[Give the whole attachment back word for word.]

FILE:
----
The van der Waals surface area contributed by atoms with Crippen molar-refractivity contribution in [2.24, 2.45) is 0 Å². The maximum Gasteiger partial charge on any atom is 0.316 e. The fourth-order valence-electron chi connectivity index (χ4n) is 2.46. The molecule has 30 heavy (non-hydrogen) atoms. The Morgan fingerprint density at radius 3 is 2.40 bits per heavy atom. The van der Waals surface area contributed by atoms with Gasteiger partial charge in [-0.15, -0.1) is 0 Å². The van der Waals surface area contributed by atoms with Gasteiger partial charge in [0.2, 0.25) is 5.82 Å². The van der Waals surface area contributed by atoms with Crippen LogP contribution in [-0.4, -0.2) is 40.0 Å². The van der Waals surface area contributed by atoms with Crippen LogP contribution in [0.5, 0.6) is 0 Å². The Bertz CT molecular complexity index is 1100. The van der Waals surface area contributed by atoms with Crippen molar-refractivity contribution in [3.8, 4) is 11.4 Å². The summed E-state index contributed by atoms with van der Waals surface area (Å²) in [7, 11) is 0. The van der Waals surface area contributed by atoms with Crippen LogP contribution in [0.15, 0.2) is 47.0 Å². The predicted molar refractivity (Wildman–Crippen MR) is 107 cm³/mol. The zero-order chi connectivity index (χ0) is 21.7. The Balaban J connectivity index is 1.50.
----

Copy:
The van der Waals surface area contributed by atoms with Crippen molar-refractivity contribution in [2.24, 2.45) is 0 Å². The maximum Gasteiger partial charge on any atom is 0.316 e. The fourth-order valence-electron chi connectivity index (χ4n) is 2.46. The molecule has 30 heavy (non-hydrogen) atoms. The Morgan fingerprint density at radius 3 is 2.40 bits per heavy atom. The van der Waals surface area contributed by atoms with Gasteiger partial charge in [-0.15, -0.1) is 0 Å². The van der Waals surface area contributed by atoms with Gasteiger partial charge in [0.2, 0.25) is 5.82 Å². The van der Waals surface area contributed by atoms with Crippen LogP contribution in [-0.4, -0.2) is 40.0 Å². The van der Waals surface area contributed by atoms with Crippen LogP contribution in [0.5, 0.6) is 0 Å². The Bertz CT molecular complexity index is 1100. The van der Waals surface area contributed by atoms with Crippen molar-refractivity contribution in [3.8, 4) is 11.4 Å². The summed E-state index contributed by atoms with van der Waals surface area (Å²) in [7, 11) is 0. The van der Waals surface area contributed by atoms with Crippen LogP contribution in [0.15, 0.2) is 47.0 Å². The predicted molar refractivity (Wildman–Crippen MR) is 107 cm³/mol. The zero-order chi connectivity index (χ0) is 21.7. The Balaban J connectivity index is 1.50.